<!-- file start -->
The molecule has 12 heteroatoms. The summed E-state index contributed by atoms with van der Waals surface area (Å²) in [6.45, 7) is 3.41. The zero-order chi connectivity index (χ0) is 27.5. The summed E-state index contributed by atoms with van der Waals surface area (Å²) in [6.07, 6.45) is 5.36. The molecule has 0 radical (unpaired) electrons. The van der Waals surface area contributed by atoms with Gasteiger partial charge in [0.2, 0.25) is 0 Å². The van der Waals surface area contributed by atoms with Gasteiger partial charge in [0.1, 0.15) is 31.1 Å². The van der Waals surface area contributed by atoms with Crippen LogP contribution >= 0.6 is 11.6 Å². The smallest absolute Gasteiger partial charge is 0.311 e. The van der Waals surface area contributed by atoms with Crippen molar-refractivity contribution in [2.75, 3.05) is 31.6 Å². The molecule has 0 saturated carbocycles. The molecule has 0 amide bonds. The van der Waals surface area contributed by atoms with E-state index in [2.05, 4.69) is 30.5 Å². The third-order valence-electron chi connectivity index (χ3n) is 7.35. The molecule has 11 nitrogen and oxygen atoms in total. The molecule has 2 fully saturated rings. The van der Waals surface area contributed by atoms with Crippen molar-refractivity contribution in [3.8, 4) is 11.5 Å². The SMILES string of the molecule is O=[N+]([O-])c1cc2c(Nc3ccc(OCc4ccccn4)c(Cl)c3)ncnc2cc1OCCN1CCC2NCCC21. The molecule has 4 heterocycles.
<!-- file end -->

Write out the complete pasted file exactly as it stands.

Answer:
The molecule has 12 heteroatoms. The summed E-state index contributed by atoms with van der Waals surface area (Å²) in [6.45, 7) is 3.41. The zero-order chi connectivity index (χ0) is 27.5. The summed E-state index contributed by atoms with van der Waals surface area (Å²) in [6.07, 6.45) is 5.36. The molecule has 0 radical (unpaired) electrons. The van der Waals surface area contributed by atoms with Gasteiger partial charge in [0.2, 0.25) is 0 Å². The van der Waals surface area contributed by atoms with Gasteiger partial charge in [0.1, 0.15) is 31.1 Å². The van der Waals surface area contributed by atoms with Crippen LogP contribution >= 0.6 is 11.6 Å². The smallest absolute Gasteiger partial charge is 0.311 e. The van der Waals surface area contributed by atoms with Crippen molar-refractivity contribution in [2.75, 3.05) is 31.6 Å². The molecule has 0 saturated carbocycles. The molecule has 0 amide bonds. The van der Waals surface area contributed by atoms with E-state index in [2.05, 4.69) is 30.5 Å². The third-order valence-electron chi connectivity index (χ3n) is 7.35. The molecule has 11 nitrogen and oxygen atoms in total. The molecule has 2 fully saturated rings. The van der Waals surface area contributed by atoms with Crippen molar-refractivity contribution in [3.8, 4) is 11.5 Å². The SMILES string of the molecule is O=[N+]([O-])c1cc2c(Nc3ccc(OCc4ccccn4)c(Cl)c3)ncnc2cc1OCCN1CCC2NCCC21. The molecule has 4 heterocycles.